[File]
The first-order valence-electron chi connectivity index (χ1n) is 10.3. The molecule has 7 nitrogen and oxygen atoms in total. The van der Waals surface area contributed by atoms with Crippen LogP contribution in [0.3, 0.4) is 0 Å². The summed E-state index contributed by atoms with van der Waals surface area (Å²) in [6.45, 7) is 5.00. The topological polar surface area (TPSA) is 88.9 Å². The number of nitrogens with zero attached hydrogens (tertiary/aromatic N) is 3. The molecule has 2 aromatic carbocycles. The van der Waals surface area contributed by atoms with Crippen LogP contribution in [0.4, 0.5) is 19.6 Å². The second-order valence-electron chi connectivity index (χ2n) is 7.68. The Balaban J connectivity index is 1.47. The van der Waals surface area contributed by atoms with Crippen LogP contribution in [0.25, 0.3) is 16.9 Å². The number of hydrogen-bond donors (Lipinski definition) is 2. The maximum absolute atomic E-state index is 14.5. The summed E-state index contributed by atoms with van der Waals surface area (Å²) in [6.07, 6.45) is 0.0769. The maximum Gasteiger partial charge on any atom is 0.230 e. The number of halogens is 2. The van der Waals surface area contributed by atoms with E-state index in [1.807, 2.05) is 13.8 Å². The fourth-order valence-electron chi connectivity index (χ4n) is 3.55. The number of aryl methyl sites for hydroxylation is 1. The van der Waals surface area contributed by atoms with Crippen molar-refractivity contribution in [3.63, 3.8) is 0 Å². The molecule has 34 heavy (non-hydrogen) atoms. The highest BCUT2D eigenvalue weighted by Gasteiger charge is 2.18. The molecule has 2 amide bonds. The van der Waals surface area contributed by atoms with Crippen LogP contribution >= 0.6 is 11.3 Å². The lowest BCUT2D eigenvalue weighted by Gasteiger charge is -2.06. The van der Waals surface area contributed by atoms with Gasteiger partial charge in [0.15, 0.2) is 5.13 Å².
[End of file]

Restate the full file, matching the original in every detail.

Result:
The first-order valence-electron chi connectivity index (χ1n) is 10.3. The molecule has 7 nitrogen and oxygen atoms in total. The van der Waals surface area contributed by atoms with Crippen LogP contribution in [0.3, 0.4) is 0 Å². The summed E-state index contributed by atoms with van der Waals surface area (Å²) in [6.45, 7) is 5.00. The topological polar surface area (TPSA) is 88.9 Å². The number of nitrogens with zero attached hydrogens (tertiary/aromatic N) is 3. The molecule has 2 aromatic carbocycles. The van der Waals surface area contributed by atoms with Crippen LogP contribution in [0.4, 0.5) is 19.6 Å². The second-order valence-electron chi connectivity index (χ2n) is 7.68. The Balaban J connectivity index is 1.47. The van der Waals surface area contributed by atoms with Crippen LogP contribution in [0.25, 0.3) is 16.9 Å². The number of hydrogen-bond donors (Lipinski definition) is 2. The maximum absolute atomic E-state index is 14.5. The summed E-state index contributed by atoms with van der Waals surface area (Å²) in [6.07, 6.45) is 0.0769. The maximum Gasteiger partial charge on any atom is 0.230 e. The number of halogens is 2. The van der Waals surface area contributed by atoms with E-state index in [1.807, 2.05) is 13.8 Å². The fourth-order valence-electron chi connectivity index (χ4n) is 3.55. The number of aryl methyl sites for hydroxylation is 1. The van der Waals surface area contributed by atoms with Crippen molar-refractivity contribution in [3.63, 3.8) is 0 Å². The molecule has 34 heavy (non-hydrogen) atoms. The highest BCUT2D eigenvalue weighted by Gasteiger charge is 2.18. The molecule has 2 amide bonds. The van der Waals surface area contributed by atoms with Crippen LogP contribution >= 0.6 is 11.3 Å². The lowest BCUT2D eigenvalue weighted by Gasteiger charge is -2.06. The van der Waals surface area contributed by atoms with Gasteiger partial charge in [0.15, 0.2) is 5.13 Å².